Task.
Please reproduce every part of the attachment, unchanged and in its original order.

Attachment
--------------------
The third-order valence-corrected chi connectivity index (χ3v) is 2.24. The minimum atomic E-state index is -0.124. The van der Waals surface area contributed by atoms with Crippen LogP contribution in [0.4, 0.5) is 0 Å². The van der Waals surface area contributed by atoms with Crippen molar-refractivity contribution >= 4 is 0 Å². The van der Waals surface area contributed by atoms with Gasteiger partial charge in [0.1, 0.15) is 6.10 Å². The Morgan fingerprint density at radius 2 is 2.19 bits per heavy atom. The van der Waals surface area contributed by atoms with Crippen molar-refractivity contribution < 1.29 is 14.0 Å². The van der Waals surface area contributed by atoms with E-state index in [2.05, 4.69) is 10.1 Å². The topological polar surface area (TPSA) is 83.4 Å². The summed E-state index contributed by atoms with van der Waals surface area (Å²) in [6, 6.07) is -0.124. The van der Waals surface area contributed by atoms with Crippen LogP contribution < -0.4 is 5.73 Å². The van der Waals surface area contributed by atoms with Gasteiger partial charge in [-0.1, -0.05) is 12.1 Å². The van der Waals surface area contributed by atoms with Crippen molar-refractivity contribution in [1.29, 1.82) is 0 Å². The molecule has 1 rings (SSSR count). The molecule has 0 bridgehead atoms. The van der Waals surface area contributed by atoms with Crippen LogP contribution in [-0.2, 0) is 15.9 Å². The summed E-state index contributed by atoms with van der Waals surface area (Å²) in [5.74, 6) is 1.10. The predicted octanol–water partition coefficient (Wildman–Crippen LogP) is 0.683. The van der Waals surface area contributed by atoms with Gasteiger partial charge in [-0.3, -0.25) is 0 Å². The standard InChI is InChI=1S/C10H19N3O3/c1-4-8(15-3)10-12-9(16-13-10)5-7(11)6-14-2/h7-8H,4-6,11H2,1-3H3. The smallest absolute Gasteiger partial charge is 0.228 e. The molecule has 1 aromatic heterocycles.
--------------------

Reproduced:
The third-order valence-corrected chi connectivity index (χ3v) is 2.24. The minimum atomic E-state index is -0.124. The van der Waals surface area contributed by atoms with Crippen LogP contribution in [0.4, 0.5) is 0 Å². The van der Waals surface area contributed by atoms with Crippen molar-refractivity contribution >= 4 is 0 Å². The van der Waals surface area contributed by atoms with Gasteiger partial charge in [0.1, 0.15) is 6.10 Å². The Morgan fingerprint density at radius 2 is 2.19 bits per heavy atom. The van der Waals surface area contributed by atoms with Crippen molar-refractivity contribution < 1.29 is 14.0 Å². The van der Waals surface area contributed by atoms with E-state index in [2.05, 4.69) is 10.1 Å². The topological polar surface area (TPSA) is 83.4 Å². The summed E-state index contributed by atoms with van der Waals surface area (Å²) in [6, 6.07) is -0.124. The van der Waals surface area contributed by atoms with Crippen LogP contribution < -0.4 is 5.73 Å². The van der Waals surface area contributed by atoms with Gasteiger partial charge in [-0.1, -0.05) is 12.1 Å². The van der Waals surface area contributed by atoms with Crippen molar-refractivity contribution in [1.29, 1.82) is 0 Å². The molecule has 1 rings (SSSR count). The molecule has 0 bridgehead atoms. The van der Waals surface area contributed by atoms with Crippen LogP contribution in [-0.2, 0) is 15.9 Å². The summed E-state index contributed by atoms with van der Waals surface area (Å²) in [5.74, 6) is 1.10. The predicted octanol–water partition coefficient (Wildman–Crippen LogP) is 0.683. The van der Waals surface area contributed by atoms with Gasteiger partial charge in [-0.3, -0.25) is 0 Å². The standard InChI is InChI=1S/C10H19N3O3/c1-4-8(15-3)10-12-9(16-13-10)5-7(11)6-14-2/h7-8H,4-6,11H2,1-3H3. The smallest absolute Gasteiger partial charge is 0.228 e. The molecule has 1 aromatic heterocycles.